4. I have published a table which primarily provides links to published tariffs (so it can be verified), but aims to offer a simple summary. This is found via (apologies for the textual representation) h t t p : / / tiny.cc/GP084Costs. This is simply intended to demonstrate that a GP is unlikely to be able to comply with its contractual requirements by using a 084 number. Because it is prohibited from using a number that is more expensive to call than an equivalent call to a geographic number, "having regard to the arrangement as a whole", it would have to show that none of its callers were subject to the tariffs which caused them to pay more. As BT Unlimited Anytime is the most widely used landline tariff, this could be difficult. The recent DH "Further Guidance" confirms that the costs incurred when calling from mobile phones, public payphones and landlines contracts other than those which impose an "out of plan" penalty charge for calling geographic numbers during the daytime cannot be disregarded. The NHS is a universal service, available to all on equal terms - there is no obligation to have a telephone contract which does not cover calls to geographic numbers before 7pm on weekdays so as to not pay more to call one's GP.
  5. Experience suggests that the reply will perhaps include a copy of a letter, identical, or similar, to this circular letter [*1] (there is also a January 2010 version). This is an expression of opinion from an interested party - it has little to do with the reality of the situation which the contractual requirements demand be addressed. It is confirmed as being misleading by recently issued "Further Guidance" from the Department of Health [*2], which includes the following comment in a FAQ: I hope it is considered acceptable for me to provide the links in text form, rather than making some unnecessary postings in order to meet the post count required for comments to be supported by external references: *1 - h t t p : / / w w w . thornhillsmedical.nhs.uk/userfiles/docs/0844-number.pdf *2 - h t t p : / / w w w . dh.gov.uk/health/2012/02/084-numbers/
  6. Conniff If your surgery claimed that calls to 0844 numbers were charged at "local rate" in 2008, then there is little point asking it about the cost of telephone calls, because it clearly knows nothing (or was deliberately seeking to mislead its patients). The distinction between local rate and national rate was abolished in 2004. Calls to 0844 numbers were never charged at "local rate" by any telephone service provider. GPs have no control whatsoever over the charges for calls to any number - unless they themselves provide telephone service to their patients. Every GP that uses a 0844 number is benefiting (indirectly) from the "revenue share" that is passed between the telephone company used by the caller and their own telephone service provider. The cost of this is passed on to the caller. NHS providers may not levy charges on NHS patients, who have the right to access NHS services "free at the point of need". The regulations in place address this by prohibiting use of a number that costs patients (considering all cases) more than the cost of a call to a geographic number. There are examples of callers who incur a "penalty charge" for making a daytime call to a geographic number after selecting a Call Plan that only covers calls made at Weekends or in the Evening, which may exceed the cost of even calls to some Premium Rate Service numbers. If it could be shown that all patients of a practice are in this odd position, then use of a 0844 number could be justified on a technicality. At present, practices are succeeding in misleading patients and PCTs with nonsense such as that referred to.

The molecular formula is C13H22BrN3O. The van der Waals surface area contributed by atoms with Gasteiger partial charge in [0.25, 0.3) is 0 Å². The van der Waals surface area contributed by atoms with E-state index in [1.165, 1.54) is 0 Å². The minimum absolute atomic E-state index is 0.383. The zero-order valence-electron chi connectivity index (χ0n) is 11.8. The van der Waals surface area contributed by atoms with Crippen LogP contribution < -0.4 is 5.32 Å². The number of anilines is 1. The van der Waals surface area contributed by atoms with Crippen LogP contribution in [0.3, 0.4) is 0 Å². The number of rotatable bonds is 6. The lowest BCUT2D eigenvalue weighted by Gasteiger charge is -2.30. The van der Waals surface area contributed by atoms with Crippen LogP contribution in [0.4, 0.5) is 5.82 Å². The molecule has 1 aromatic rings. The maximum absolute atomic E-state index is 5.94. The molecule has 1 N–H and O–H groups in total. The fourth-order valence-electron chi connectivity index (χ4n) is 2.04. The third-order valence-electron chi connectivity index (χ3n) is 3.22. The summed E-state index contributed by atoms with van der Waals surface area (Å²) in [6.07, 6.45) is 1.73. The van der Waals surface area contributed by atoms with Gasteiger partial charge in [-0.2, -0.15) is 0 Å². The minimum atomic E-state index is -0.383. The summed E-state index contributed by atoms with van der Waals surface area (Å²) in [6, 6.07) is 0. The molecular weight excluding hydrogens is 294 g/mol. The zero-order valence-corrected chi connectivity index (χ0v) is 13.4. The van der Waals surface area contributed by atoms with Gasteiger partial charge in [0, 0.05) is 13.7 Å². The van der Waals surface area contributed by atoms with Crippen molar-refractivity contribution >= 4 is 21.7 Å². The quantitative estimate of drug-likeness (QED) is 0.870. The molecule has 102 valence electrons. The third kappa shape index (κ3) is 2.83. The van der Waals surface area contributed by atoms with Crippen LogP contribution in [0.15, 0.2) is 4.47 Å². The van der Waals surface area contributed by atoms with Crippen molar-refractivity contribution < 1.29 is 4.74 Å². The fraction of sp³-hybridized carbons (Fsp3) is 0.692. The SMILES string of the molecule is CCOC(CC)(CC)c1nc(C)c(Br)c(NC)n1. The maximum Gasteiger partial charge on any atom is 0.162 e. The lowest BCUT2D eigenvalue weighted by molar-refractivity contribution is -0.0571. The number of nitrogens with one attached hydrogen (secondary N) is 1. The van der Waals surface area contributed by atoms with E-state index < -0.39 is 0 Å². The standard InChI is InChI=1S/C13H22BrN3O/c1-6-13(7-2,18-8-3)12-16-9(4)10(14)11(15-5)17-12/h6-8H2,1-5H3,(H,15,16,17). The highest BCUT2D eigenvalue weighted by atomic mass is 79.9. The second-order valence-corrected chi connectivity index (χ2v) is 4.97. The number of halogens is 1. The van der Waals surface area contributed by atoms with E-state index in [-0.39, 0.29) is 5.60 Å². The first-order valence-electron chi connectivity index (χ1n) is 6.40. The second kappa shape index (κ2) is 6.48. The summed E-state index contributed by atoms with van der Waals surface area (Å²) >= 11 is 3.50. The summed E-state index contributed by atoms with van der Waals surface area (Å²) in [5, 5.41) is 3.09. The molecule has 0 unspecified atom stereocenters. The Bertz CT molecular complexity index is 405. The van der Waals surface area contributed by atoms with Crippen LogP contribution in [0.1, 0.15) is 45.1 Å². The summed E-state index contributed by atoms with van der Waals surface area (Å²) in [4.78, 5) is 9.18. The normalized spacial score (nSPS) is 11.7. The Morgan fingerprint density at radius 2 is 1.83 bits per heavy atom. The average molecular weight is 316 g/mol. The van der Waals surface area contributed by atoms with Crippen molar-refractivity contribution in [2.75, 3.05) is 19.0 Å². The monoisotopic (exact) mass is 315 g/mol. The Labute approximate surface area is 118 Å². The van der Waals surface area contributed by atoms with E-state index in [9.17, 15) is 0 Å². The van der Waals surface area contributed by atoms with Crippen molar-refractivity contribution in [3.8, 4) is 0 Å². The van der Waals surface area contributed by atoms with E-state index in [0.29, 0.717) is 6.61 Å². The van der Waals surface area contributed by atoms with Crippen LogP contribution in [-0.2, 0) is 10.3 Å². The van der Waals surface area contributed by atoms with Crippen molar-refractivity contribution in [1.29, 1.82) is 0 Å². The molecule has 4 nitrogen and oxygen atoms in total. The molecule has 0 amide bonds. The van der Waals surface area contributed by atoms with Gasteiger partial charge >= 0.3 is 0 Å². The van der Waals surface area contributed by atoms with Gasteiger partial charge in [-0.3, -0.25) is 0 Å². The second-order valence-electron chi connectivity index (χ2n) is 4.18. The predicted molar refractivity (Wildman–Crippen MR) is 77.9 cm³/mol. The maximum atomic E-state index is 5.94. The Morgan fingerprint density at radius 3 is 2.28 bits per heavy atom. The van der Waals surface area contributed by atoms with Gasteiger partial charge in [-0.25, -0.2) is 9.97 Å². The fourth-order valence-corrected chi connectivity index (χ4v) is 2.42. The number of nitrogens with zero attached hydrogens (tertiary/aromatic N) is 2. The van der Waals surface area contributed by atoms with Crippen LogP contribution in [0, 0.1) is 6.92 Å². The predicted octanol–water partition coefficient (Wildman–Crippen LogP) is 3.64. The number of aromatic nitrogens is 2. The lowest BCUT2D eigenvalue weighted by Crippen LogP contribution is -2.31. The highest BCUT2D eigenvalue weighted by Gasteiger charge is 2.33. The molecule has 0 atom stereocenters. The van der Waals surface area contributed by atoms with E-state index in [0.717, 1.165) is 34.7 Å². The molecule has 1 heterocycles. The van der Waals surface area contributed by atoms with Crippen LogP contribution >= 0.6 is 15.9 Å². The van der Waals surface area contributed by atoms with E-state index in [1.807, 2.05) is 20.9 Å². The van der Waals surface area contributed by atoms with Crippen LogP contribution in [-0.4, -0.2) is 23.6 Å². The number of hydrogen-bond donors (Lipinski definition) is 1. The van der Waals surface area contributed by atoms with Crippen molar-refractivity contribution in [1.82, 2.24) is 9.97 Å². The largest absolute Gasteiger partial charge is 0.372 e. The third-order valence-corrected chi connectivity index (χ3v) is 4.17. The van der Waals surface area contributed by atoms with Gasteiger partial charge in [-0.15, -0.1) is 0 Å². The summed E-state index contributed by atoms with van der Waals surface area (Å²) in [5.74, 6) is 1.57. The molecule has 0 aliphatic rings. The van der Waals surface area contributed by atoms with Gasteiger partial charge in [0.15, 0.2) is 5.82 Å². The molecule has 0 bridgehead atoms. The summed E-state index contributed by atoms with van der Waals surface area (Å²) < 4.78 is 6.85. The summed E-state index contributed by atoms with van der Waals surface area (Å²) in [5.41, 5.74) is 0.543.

7. If you were tempted … to suggest that this does not lead invariably to the practice changing its number, apologising to the patient in question and sending a circular letter to all patients promising never to do the same again - then you would have been correct. Pressure is however building to overcome the fierce resistance which has been put up by both the BMA (protecting the financial interests of its members) and the provider of the systems which are funded by this mechanism. They have so far prevented many of the PCTs from properly getting to grips with the issue, but the tide is turning. My attempt to comment on the politics of this matter (the meaning of "consumerism") has been deemed unsuitable for this forum, but there is plenty of the Politics to read on my blog. Most of it simply factual, with quotes from Hansard, leaving the reader to draw their own conclusions.